• Publication
    Accès libre
    Stochastic heterogeneity modeling of braided river aquifers: a methodology based on multiple point statistics and analog data
    In this thesis a new pseudo-genetic method to model the heterogeneity of sandy gravel braided-river aquifers is proposed. It is tested and compared with other modeling approaches on a case study of contaminant transport. Indeed, in Switzerland or in mountainous regions, braided-river aquifers represent an important water resource that need to be preserved. In order to manage this resource, a good understanding of groundwater flow and transport in braided-river aquifers is necessary. As the complex heterogeneity of such sedimentary deposits strongly influences the groundwater flow and transport, groundwater behavior predictions need to rely on a wide spectrum of geological model realizations.
    To achieve realistic sedimentary deposits modeling of braided river aquifers, the proposed pseudo-genetic algorithm combines the use of analogue data with Multiple-Point Statistics and process-imitating methods. The integration of analogue data is a key feature to provide additional, complementary and necessary information in the modeling process. Assuredly, hydrogeologist are often subject to field data scarcity because of budget, time and field constraints. Multiple-Points Statistics recent algorithms, on one hand, allow to produce realistic stochastic realizations from training set with complex structures and at the same time allow to honor easily conditioning data. On the other hand, process-imitating methods allow to generate realistic patterns by mimicking physical processes.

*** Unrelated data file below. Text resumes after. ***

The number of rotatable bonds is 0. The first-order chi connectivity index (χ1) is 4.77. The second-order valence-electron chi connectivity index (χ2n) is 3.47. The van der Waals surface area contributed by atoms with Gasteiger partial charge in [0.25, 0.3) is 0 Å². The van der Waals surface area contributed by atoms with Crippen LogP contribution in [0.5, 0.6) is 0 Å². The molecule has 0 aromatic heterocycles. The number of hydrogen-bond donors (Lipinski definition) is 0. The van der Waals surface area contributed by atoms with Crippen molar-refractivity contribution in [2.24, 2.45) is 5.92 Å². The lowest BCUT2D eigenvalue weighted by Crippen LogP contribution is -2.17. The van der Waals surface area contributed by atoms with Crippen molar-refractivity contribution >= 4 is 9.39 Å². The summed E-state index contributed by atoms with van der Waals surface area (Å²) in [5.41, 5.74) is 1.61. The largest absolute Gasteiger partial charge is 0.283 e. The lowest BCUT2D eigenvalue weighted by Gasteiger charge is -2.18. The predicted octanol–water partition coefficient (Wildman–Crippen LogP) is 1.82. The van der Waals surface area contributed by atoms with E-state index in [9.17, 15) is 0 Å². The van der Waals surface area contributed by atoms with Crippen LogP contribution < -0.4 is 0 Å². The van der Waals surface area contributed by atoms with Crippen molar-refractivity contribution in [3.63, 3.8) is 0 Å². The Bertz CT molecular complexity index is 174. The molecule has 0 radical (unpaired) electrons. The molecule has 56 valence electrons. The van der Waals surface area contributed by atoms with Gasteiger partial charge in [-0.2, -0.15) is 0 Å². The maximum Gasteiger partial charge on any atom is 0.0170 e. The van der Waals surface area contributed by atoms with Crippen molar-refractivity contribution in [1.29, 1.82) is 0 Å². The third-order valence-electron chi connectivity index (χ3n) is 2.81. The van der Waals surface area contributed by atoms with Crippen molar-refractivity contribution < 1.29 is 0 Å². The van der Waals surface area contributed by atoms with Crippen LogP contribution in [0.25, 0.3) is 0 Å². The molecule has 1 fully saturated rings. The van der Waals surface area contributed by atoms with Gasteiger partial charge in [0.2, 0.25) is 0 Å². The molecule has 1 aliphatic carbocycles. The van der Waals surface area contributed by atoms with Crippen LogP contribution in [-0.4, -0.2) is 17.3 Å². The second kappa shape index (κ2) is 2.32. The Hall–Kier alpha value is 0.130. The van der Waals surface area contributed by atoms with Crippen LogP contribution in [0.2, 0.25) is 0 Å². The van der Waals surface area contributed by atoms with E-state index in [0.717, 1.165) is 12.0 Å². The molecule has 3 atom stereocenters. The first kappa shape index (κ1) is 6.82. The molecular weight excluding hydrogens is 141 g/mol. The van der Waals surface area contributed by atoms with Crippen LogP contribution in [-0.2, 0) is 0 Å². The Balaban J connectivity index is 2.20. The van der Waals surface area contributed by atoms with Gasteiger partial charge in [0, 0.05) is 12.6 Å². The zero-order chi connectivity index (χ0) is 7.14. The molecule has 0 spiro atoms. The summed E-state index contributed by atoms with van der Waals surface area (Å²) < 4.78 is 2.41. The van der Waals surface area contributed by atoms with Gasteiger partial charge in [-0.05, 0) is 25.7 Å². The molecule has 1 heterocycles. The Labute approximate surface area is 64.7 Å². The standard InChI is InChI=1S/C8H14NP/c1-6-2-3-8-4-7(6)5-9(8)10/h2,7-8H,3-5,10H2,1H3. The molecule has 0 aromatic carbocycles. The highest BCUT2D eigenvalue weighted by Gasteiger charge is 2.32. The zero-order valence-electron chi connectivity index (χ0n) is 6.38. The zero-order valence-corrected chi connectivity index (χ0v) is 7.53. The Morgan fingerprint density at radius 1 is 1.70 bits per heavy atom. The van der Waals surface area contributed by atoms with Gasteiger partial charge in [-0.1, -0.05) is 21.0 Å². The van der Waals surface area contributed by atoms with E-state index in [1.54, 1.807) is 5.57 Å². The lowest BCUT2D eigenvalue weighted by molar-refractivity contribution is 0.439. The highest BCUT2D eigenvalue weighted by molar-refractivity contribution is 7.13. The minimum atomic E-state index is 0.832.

The proposed pseudo-genetic algorithm consists of two main steps. The first step is to build main geological units by stacking successive topography realizations one above the other. So, it mimics the successive large flood events contributing to the formation of the sedimentary deposits. The successive topographies are Multiple-Point Statistics realizations from a training set composed of Digital Elevation Models of an analogue braided-river at different time steps. Each topography is generated conditionally to the previous one. The second step is to generate fine scale heterogeneity within the main geological units. This is performed for each geological unit by iterative deformations of the unit bottom surface, imitating so the process of scour filling. With three main parameters, the aggradation rate, the number of successive iterations and the intensity of the deformations, the algorithm allows to produce a wide range of realistic cross-stratified sedimentary deposits.
    The method is tested in a contaminant transport example, using as reference Tritium tracer experiment concentration data from MADE site, Columbus, Mississippi, USA. In this test case, an assumption of data scarcity is made. Analogue data are integrated in the geological modeling process to determine the input parameters required -- characteristic dimensions and conductivity statistical properties -- for two variants of the proposed pseudo-genetic algorithm as well as for multi-gaussian simulation and object based methods. For each conceptual model, flow and transport simulations are run over 200 geological model realizations to cover a part of the uncertainty due to the input parameters. A comparison of the plume behavior prediction is performed between the different conceptual models.
    The results show that geological structures strongly influence the plume behavior, therefore the choice or the restriction to specific conceptual models will impact the prediction uncertainty. Though little information are available for the modeler, it is possible to achieve reasonable predictions by using analogue data. Of course, with limited information, it is impossible to make an accurate prediction to match the reference, and none of each conceptual model produces better predictions but all are useful to cover the uncertainty range. The results also underline the need to consider a wide exploration of the input parameters for the various conceptual models in order to recover the uncertainty.
  • Publication
    Métadonnées seulement